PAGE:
In his lovely answer at Positive primes represented by indefinite binary quadratic form Noam found that a (positive) odd prime $p$ is represented by the indefinite form $x^2 + 13 x y - 9 y^2$ if and only if $$ x^8 + 15 x^6 + 48 x^4 + 15 x^2 + 1 $$ has a root $\pmod p;$ indeed, in that case the polynomial factors into linear factors, distinct if $p > 5.$

Now, there is the possibility (I am not sure at all) of finding a polynomial $f(x)$ of degree 4 in the sense of Cox, page 180, Theorem 9.2: if an odd prime $p$ does not divide $205,$ then we have an integral expression $p = s^2 + 13 s t - 9 t^2$ if and only if $(205|p) = 1$ and $f(x) \equiv 0 \pmod p$ has a solution.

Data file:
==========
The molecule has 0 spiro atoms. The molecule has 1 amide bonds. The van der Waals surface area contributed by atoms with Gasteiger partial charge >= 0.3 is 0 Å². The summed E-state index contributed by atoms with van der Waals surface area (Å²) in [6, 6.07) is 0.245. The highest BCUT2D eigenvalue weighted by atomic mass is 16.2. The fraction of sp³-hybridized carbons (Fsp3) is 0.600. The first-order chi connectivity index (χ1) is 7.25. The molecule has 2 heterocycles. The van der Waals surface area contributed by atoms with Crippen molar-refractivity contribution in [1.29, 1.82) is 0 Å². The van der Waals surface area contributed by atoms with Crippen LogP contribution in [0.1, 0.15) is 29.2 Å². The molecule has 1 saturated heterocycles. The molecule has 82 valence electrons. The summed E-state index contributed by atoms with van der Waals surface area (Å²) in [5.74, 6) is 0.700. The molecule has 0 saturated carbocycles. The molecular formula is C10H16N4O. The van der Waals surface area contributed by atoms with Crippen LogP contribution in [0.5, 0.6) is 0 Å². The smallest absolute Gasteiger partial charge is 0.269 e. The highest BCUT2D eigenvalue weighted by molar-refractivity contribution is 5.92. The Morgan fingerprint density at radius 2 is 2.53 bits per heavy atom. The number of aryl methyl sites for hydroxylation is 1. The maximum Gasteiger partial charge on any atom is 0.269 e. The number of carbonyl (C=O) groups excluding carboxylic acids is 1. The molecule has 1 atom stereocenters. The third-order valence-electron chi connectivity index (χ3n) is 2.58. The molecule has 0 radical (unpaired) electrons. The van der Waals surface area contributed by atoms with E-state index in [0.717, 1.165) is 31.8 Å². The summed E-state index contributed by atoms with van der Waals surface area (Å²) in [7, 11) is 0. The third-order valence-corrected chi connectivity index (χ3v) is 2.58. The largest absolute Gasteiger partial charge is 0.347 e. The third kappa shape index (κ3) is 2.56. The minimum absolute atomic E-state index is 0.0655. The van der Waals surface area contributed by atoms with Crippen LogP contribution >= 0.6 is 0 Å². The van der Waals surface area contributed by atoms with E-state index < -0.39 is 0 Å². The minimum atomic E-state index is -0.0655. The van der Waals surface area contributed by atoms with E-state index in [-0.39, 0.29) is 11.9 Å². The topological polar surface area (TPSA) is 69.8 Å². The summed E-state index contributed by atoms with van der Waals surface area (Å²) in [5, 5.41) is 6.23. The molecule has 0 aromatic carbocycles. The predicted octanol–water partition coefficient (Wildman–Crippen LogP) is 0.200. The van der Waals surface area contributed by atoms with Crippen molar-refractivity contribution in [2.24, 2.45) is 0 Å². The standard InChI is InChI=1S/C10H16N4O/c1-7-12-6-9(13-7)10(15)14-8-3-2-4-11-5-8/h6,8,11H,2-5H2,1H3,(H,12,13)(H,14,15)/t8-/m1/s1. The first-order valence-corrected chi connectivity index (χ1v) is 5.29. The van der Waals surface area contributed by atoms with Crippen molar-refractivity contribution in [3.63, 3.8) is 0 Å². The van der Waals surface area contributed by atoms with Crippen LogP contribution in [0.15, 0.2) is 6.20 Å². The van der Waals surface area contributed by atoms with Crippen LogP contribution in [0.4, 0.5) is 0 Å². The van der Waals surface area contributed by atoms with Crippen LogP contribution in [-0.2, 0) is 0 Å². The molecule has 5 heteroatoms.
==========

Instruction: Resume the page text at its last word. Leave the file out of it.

After looking again at Kronecker's result on page 88, $p = x^2 + 31 y^2$ if and only if $$ (x^3 - 10x)^2 + 31 (x^2 -1)^2 \equiv 0 \pmod p $$ has a root, compared with the cubic (from Hudson and Williams 1991) $(-31|p) = 1$ and $x^3 + x + 1$ factors completely, I looked and found this: if $u = x^4 + x^2 + 2$ and $v = x^2 + 3,$ we get $$ \color{magenta}{ u^2 + 13 u v - 9 v^2 \; \; = \; \; x^8 + 15 x^6 + 48 x^4 + 15 x^2 + 1}. $$ Despite understanding none of this, I think that easy identity means something.

So, there is the question, can we go from degree 8 with no congruence conditions, down to degree 4 with $(205|p) = 1?$

Extra: here is Franz's answer, all those years ago. Note the use of the word "compositum." People don't use a word like that unless they really mean it.